The U.S. Air Force wants to use another word to describe the expensive, high-tech helmet that can "see through" windowless parts of the F-35 Joint Strike Fighter.
When asked about the price tag for the pilot gear -- which has ranged from $400,000 to $800,000 apiece -- Air Force Chief of Staff Gen. Mark Welsh said he didn't know its unit cost and that it won't be finalized until the hardware enters production.
But he did have this to say about the technology:
"The helmet is much more than a helmet, the helmet is a work space," he said. "It's an interpretation of the battle space, it's situational awareness. This is a -- calling this thing a helmet is really -- we've got to come up with a new word."
Cue chuckles in the Pentagon briefing room.
The Helmet Mounted Display System made by Rockwell Collins Inc. was previously estimated to cost about $500,000 apiece. It's designed to provide pilots with 360-degree situational awareness in any kind of weather, day or night.
The jet's distributed aperture system streams real-time imagery from cameras and sensors mounted around the aircraft to the helmet, allowing pilot's to "see through" windowless parts of the cockpit.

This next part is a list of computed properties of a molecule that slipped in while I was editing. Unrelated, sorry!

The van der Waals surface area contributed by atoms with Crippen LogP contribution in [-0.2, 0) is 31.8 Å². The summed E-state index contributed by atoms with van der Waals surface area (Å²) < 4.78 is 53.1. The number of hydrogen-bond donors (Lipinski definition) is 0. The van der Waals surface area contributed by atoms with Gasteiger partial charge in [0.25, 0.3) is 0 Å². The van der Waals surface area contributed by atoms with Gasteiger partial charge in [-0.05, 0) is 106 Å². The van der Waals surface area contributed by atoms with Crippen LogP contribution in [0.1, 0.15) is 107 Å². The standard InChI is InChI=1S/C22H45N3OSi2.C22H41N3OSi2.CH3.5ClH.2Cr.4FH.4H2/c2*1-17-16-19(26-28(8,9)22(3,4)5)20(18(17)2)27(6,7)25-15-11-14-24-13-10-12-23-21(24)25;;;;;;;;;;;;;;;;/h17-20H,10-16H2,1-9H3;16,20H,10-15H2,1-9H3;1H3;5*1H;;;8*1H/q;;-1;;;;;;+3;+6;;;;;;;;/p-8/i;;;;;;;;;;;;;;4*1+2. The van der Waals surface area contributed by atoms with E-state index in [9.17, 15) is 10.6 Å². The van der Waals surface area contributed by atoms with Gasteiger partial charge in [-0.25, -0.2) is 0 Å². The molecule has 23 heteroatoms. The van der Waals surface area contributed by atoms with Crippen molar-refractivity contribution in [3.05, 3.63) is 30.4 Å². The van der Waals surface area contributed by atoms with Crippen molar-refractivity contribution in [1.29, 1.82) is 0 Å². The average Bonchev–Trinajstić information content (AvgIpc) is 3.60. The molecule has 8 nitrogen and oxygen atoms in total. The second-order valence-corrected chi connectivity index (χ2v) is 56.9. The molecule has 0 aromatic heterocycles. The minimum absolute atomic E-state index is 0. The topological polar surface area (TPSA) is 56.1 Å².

While development of the technology has posed significant challenges, the Pentagon has worked with the aircraft's main contractor, Lockheed Martin Corp., in recent years to identify fixes. It apparently felt good enough about the improvements that it canceled development of an alternative product made by BAE Systems Plc.
But the helmet has still had bugs. When a news team from the CBS News program, "60 Minutes," visited the Marine Corps station last year in Yuma, Arizona, a helmet malfunction caused a scheduled flight to be scrubbed.
Welsh said he hasn't heard concerns from pilots that the helmet is distracting or too complicated.
"All the people flying the airplane, from the time I came into this job three years ago and started asking about the problems I kept hearing about with the helmet, not a single one of them has said yeah, I don't want to use it," he said. "It's pretty -- it's a pretty incredibly capability, and they adapt very quickly to it."